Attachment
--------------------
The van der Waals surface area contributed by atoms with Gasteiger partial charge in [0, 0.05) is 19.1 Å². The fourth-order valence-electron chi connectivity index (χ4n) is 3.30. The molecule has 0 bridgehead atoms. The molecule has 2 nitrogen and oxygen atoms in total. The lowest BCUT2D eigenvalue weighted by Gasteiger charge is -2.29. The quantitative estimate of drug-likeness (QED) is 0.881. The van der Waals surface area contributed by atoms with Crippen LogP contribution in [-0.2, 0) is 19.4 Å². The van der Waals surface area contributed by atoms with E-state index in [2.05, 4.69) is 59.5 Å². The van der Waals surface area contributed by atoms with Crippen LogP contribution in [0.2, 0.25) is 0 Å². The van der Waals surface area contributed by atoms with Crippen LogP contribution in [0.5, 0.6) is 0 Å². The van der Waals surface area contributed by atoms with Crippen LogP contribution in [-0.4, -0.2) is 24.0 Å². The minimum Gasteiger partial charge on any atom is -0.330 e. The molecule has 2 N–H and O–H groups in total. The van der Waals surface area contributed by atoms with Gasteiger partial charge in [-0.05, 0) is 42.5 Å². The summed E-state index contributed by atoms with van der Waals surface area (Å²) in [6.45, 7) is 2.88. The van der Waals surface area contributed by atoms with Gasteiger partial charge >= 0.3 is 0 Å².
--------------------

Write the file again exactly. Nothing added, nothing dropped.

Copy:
The van der Waals surface area contributed by atoms with Gasteiger partial charge in [0, 0.05) is 19.1 Å². The fourth-order valence-electron chi connectivity index (χ4n) is 3.30. The molecule has 0 bridgehead atoms. The molecule has 2 nitrogen and oxygen atoms in total. The lowest BCUT2D eigenvalue weighted by Gasteiger charge is -2.29. The quantitative estimate of drug-likeness (QED) is 0.881. The van der Waals surface area contributed by atoms with Crippen LogP contribution in [-0.2, 0) is 19.4 Å². The van der Waals surface area contributed by atoms with E-state index in [2.05, 4.69) is 59.5 Å². The van der Waals surface area contributed by atoms with Crippen LogP contribution in [0.2, 0.25) is 0 Å². The van der Waals surface area contributed by atoms with Crippen LogP contribution in [0.5, 0.6) is 0 Å². The van der Waals surface area contributed by atoms with Crippen LogP contribution in [-0.4, -0.2) is 24.0 Å². The minimum Gasteiger partial charge on any atom is -0.330 e. The molecule has 2 N–H and O–H groups in total. The van der Waals surface area contributed by atoms with Gasteiger partial charge in [-0.05, 0) is 42.5 Å². The summed E-state index contributed by atoms with van der Waals surface area (Å²) in [6.45, 7) is 2.88. The van der Waals surface area contributed by atoms with Gasteiger partial charge >= 0.3 is 0 Å².